In the video I posted with my opinion, 3 aspects of a person is mentioned which has been understood since time in memoriam. We live three separate lives in one, three separate lives. One, interested in base desires (influenced by biology and social pressures), another interested in the wellbeing and glory of our family/race, and the other (considered by many to be the most-high) the part of ourselves interested in universal Truth (with a capital T). Your example of James Baldwin may have been more focused on the base aspect of the three, while you may be focused on the familial aspect of the three.

I hope that what I've wrote above wasn't a waste of your time. To me, these questions are of great importance and I should be challenged on all of my thoughts, so thank you for playing with me. Life is good, and I hope that it's good to you.
 
Wait, we're talking about groups and how the "White" group has been victimized? Did I read that correctly?
Rather like Charlie, I feel that if the media endlessly treat white people as second class, they will not produce a 'rainbow nation', but quite the opposite. I wish Nelson Mandela were still around, he might be able to offer a bit of common sense.

The same goes for positive discrimination. If white people know that they weren't hired, or offered a university place, because a less well qualified person of another race turned up, that will stoke intense resentment.

Sometimes I think the 'Left' aren't interested in everyone getting on together, because that would destroy their political platform!

David
 
In the US there is massive discrimination against Asian students in college admissions. The Justice Department is investigating the matter. The article below is misleading because the discrimination is not just to allow in disadvantaged or underrepresented minorities, white students are also given preference over Asians with higher qualifications.

https://www.nytimes.com/2017/08/02/...ed-justice-inquiry-of-college-admissions.html

Asian-Americans’ Complaint Prompted Justice Inquiry of College Admissions

By CHARLIE SAVAGEAUG. 2, 2017

WASHINGTON — The Justice Department on Wednesday said it was searching for Civil Rights Division lawyers to investigate a single complaint involving Asian-American students in a college admissions affirmative-action case.

In a statement, the department sought to play down its recruitment of Civil Rights Division lawyers for what it had billed in an internal announcement as work on “investigations and possible litigation related to intentional race-based discrimination in college and university admissions.”

The Justice statement was responding to news articles on Tuesday about the project to scrutinize affirmative-action admissions policies that seek to maintain diverse student bodies by giving an edge to members of disadvantaged or underrepresented groups, like black or Latino students, over other applicants with comparable or better test scores.​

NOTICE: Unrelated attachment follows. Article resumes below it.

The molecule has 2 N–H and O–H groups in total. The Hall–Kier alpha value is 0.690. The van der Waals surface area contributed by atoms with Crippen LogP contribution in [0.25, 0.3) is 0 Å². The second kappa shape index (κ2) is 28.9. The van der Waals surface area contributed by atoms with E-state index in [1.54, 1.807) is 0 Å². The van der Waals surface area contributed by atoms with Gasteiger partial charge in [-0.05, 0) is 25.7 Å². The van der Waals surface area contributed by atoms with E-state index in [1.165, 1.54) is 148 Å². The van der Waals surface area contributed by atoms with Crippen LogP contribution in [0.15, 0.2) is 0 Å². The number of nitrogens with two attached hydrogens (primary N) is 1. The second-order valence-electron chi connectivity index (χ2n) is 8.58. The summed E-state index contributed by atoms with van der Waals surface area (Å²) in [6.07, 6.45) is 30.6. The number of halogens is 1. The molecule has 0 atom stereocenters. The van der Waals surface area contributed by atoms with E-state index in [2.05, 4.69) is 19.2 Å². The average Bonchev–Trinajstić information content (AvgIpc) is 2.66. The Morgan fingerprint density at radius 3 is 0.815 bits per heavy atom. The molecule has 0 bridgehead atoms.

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Rather like Charlie, I feel that if the media endlessly treat white people as second class, they will not produce a 'rainbow nation', but quite the opposite. I wish Nelson Mandela were still around, he might be able to offer a bit of common sense.

The same goes for positive discrimination. If white people know that they weren't hired, or offered a university place, because a less well qualified person of another race turned up, that will stoke intense resentment.

Sometimes I think the 'Left' aren't interested in everyone getting on together, because that would destroy their political platform!

David
I don't think you're really pushing yourself here with this explanation. The reality is that unless you've got $$$, you ARE a second class citizen. While your totally right that it's BS to give a job or university place to a less qualified person based on race/family/creed etc- you're conveniently missing the fact that this situation occurs everywhere, black to white, white to black, latino to black etc etc on forever. In a sense it's the way of the power structure. The person with power, competent or not, gets to decide.

Cherry-picking data is not good science, and I believe that this affirmative action argument is very much cherry-picked data. I think for every instance you can find of whites being treated as second class, you will find exponentially higher amounts of discrimination in regards to almost every other race.
 
you're conveniently missing the fact that this situation occurs everywhere
You conveniently ignore that fact that racial discrimination against White People is official U.S. Government policy.

The United States was designed and built for White People, the same way Israel is for Jewish people and Japan is for Japanese people.

This was common knowledge until just a few short decades ago. Today people are so brain-washed they think there is something wrong with the people who founded a country running it.
 
I don't think you're really pushing yourself here with this explanation. The reality is that unless you've got $$$, you ARE a second class citizen. While your totally right that it's BS to give a job or university place to a less qualified person based on race/family/creed etc- you're conveniently missing the fact that this situation occurs everywhere, black to white, white to black, latino to black etc etc on forever. In a sense it's the way of the power structure. The person with power, competent or not, gets to decide.

Cherry-picking data is not good science, and I believe that this affirmative action argument is very much cherry-picked data. I think for every instance you can find of whites being treated as second class, you will find exponentially higher amounts of discrimination in regards to almost every other race.